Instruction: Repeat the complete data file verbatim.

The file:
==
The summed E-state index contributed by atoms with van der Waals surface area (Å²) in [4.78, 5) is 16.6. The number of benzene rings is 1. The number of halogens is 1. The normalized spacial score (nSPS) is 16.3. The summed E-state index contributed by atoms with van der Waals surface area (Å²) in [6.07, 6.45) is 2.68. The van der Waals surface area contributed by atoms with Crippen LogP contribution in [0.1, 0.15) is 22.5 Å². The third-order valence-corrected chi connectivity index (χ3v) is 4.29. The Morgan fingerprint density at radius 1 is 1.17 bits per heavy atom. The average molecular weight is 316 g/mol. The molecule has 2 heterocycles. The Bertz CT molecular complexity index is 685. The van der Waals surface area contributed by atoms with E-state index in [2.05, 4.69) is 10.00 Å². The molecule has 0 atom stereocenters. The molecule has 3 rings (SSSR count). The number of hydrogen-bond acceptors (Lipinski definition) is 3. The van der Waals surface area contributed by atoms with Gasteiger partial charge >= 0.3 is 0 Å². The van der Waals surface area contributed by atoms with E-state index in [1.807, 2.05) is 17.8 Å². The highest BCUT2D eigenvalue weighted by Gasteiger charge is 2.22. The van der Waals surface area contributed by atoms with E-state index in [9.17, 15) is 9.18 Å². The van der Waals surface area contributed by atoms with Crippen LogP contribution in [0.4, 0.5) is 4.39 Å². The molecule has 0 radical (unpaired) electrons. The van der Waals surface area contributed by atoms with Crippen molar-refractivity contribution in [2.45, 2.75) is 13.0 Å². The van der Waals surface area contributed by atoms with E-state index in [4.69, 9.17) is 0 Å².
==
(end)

The summed E-state index contributed by atoms with van der Waals surface area (Å²) in [4.78, 5) is 16.6. The number of benzene rings is 1. The number of halogens is 1. The normalized spacial score (nSPS) is 16.3. The summed E-state index contributed by atoms with van der Waals surface area (Å²) in [6.07, 6.45) is 2.68. The van der Waals surface area contributed by atoms with Crippen LogP contribution in [0.1, 0.15) is 22.5 Å². The third-order valence-corrected chi connectivity index (χ3v) is 4.29. The Morgan fingerprint density at radius 1 is 1.17 bits per heavy atom. The average molecular weight is 316 g/mol. The molecule has 2 heterocycles. The Bertz CT molecular complexity index is 685. The van der Waals surface area contributed by atoms with E-state index in [2.05, 4.69) is 10.00 Å². The molecule has 0 atom stereocenters. The molecule has 3 rings (SSSR count). The number of hydrogen-bond acceptors (Lipinski definition) is 3. The van der Waals surface area contributed by atoms with Gasteiger partial charge >= 0.3 is 0 Å². The van der Waals surface area contributed by atoms with E-state index in [1.807, 2.05) is 17.8 Å². The highest BCUT2D eigenvalue weighted by Gasteiger charge is 2.22. The van der Waals surface area contributed by atoms with E-state index in [9.17, 15) is 9.18 Å². The van der Waals surface area contributed by atoms with Crippen LogP contribution in [0.4, 0.5) is 4.39 Å². The molecule has 0 radical (unpaired) electrons. The van der Waals surface area contributed by atoms with Crippen molar-refractivity contribution in [2.45, 2.75) is 13.0 Å². The van der Waals surface area contributed by atoms with E-state index in [4.69, 9.17) is 0 Å².